Thaya Kulenthran

Caught between Two Worlds.. continued

When I returned home to Malaysia with my husband Kulenthran, and 15 month old son, I expressed to Kulenthran that we should have our second child soon. That I wanted to raise that child too, until the children were ready for school. Fortunately, Kulenthran was agreeable to the suggestion. He loved children very much(still does) and was actually relieved with my suggestion. He would say, my staying home helped him focus on his work as an Obstetrician Gynaecologist. He hardly ever had to worry about the children if they were ill. Nor ever be involved in any carting of the children to and from kindergarten or school, nor in the children’s discipline, nor in the operational and the financial management of our home. I took charge of all the latter. It was a partnership. Of the needs of our, and any Home for that matter. Who was best placed to bring in the income to raise a family and run a home and who was best placed to do the actual raising of children and running of the home.

I had my daughter, our second child in University Hospital, where Kulenthran was attached to.  I was twenty nine years of age. This period of motherhood, was for me the most difficult of all my eight years of being a full time mother. An infant baby, a toddler and no or limited domestic help for significant lengths of time, with a doctor husband on call virtually every alternate day and the realities of living in Malaysia on a young government doctor’s salary, began to weigh down upon me. I began to wish I could return to work. But then again I didn’t have the heart to leave my baby daughter and toddler son to the care of maids or a nursery. So I just told myself, time will pass and all this will be behind me. But honestly it seemed to take ever so long. Well, eight years is a long time.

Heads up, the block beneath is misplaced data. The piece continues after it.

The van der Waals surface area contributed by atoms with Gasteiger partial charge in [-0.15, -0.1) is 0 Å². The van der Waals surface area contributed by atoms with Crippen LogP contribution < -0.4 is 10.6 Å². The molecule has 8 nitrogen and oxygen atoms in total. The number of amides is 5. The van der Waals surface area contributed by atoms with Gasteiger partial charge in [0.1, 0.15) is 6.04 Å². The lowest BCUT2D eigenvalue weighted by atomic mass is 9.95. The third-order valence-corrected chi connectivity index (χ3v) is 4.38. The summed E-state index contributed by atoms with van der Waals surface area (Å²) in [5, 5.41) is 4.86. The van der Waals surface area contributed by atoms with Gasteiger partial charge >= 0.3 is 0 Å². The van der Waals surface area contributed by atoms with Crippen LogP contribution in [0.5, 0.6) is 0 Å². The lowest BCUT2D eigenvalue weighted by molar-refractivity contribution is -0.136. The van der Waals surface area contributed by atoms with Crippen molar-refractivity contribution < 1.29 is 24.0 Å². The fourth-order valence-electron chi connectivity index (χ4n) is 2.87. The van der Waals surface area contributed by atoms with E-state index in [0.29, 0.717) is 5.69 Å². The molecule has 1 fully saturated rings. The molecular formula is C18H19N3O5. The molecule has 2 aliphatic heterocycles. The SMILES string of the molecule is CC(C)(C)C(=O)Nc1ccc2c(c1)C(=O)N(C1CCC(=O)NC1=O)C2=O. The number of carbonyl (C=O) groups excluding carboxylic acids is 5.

By the way, I had always wanted four children. I ended up with only two! Because I longed to return to work - to accomplish, like most of the women in Malaysia, of my generation. Furthermore, we had to also  commit to buying our own house. We had not been able to buy a house and pay a monthly mortgage on just a government doctor’s salary. While I stayed home to raise the children. It took Kulenthran and me ten years after marriage, after I returned to work, to buy a house - on a monthly mortgage.

Thaya Kulenthran